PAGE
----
Moving upwards in scale from regional beer to that of a whole country, Italy: Beer Country by Bryan Jansing and Paul Vismara, chronicles the rise of Italian craft beer. By talking to the key players the authors reveal how difficult it was to get the movement started in the first place, particularly as their was no legislation for micro-breweries in Italy as there were no micro-breweries in Italy as recently as 1986. I have a passion for Italian beer having visited Rome in 2012, tasting some amazing beer and talking to some really enthusiastic people, but I didn't realise the story behind it and how determination, sheer hard work and a love of good beer and good ingredients had brought the scene so far. There are parallels here with the way that the craft beer movement evolved in the USA but to me this is more personal, probably because it is far more recent but mainly because many of the key characters are quite humble, incredibly focussed and most of all human. If you have any interest in Italian beer, or the craft revolution and evolution then you'll absolutely love this book as much as I do.

Taking a sideways and often irreverent look at the whole craft beer movement is Max Banson and Alan Mcleods The Unbearable Nonsense of Craft Beer: A Rant in nine acts. Puncturing myths and deflating egos this book is a surreal ride, a rant against over seriousness and pomposity, and is the kind of book that I imagine that NateDawg or Glyn Roberts would write should they ever feel the need to do so. I love this book, although it is at times a little off the wall and occasionally hard to follow, because it makes think about myself and my relationship with beer, and particularly because it even quotes Tandleman at one point. There are links to websites along the way which will give you insights into the way the guys think and where they got their information from. It's very cleverly written and quite challenging in places, and if this is the kind of book you like then buy this immediately.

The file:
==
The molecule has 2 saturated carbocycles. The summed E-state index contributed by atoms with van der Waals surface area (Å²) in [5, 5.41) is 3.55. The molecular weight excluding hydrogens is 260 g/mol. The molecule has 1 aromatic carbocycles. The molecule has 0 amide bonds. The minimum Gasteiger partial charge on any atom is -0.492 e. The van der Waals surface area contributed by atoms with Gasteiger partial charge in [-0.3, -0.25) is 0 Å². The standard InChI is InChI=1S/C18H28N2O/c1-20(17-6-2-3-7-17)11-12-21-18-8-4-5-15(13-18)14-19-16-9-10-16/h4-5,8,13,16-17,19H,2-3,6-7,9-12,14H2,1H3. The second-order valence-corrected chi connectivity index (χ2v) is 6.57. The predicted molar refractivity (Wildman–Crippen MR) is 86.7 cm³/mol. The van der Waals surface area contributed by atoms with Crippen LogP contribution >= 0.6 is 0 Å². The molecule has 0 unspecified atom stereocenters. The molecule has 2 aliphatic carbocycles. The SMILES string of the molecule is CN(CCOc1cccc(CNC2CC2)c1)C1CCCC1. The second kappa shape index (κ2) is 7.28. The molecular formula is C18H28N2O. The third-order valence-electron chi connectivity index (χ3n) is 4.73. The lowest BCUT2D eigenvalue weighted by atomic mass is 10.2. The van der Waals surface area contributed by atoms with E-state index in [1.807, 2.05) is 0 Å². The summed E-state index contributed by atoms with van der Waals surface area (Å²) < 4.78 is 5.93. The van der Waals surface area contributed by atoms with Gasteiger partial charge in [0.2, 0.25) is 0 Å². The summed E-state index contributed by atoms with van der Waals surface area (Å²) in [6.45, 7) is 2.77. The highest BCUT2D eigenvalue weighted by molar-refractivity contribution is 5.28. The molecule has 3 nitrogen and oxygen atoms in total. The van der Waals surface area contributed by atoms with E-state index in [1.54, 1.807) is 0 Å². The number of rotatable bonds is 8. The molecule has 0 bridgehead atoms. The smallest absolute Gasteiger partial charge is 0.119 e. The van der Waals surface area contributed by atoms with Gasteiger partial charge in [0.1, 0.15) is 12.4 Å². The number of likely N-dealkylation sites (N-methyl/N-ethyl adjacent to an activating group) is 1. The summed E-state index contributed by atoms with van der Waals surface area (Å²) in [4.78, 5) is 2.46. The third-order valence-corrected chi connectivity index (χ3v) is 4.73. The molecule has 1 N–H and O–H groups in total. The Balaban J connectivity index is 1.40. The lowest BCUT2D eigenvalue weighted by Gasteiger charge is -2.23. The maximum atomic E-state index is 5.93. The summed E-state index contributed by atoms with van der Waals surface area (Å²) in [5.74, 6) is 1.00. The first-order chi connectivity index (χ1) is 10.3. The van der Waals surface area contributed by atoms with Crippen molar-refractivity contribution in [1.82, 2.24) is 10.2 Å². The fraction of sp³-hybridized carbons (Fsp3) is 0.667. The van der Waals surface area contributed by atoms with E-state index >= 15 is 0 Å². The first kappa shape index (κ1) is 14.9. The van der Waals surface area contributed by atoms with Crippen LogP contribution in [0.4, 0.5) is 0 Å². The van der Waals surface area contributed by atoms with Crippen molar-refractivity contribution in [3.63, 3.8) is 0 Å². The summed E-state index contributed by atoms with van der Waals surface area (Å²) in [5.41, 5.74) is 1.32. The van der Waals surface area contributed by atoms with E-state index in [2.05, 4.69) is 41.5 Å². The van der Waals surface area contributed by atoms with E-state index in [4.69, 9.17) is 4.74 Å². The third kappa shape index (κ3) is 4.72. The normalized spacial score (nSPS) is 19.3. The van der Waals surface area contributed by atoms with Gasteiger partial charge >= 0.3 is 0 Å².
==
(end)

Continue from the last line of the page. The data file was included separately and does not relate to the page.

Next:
Moving on from the philosophical to something very factual and informative, the next book is Vintage Beer: A Taster's Guide to Brews That Improve over Time by Patrick Dawson. This has everything what you would expect and hope for in a book on this subject, covering the science of ageing, what beer styles age best and how different flavours develop and evolve over time. Whilst you might think that this sounds all a bit academic and dry I assure you that it isn't as the style is engaging and always interesting. I have a considerable amount of beer that I'm cellaring and whilst it was comforting to discover that I was doing quite a few things right, but I did make a few adjustments following some of the recommendations it contained. Part of my reason for ageing beer is to allow it's character to change over time and Patrick Dawson gives pointers as to when would be the optimum time to keep or open the bottles I have. If you have any interest in keeping beer for any length of time then buy this book, you won't be disappointed.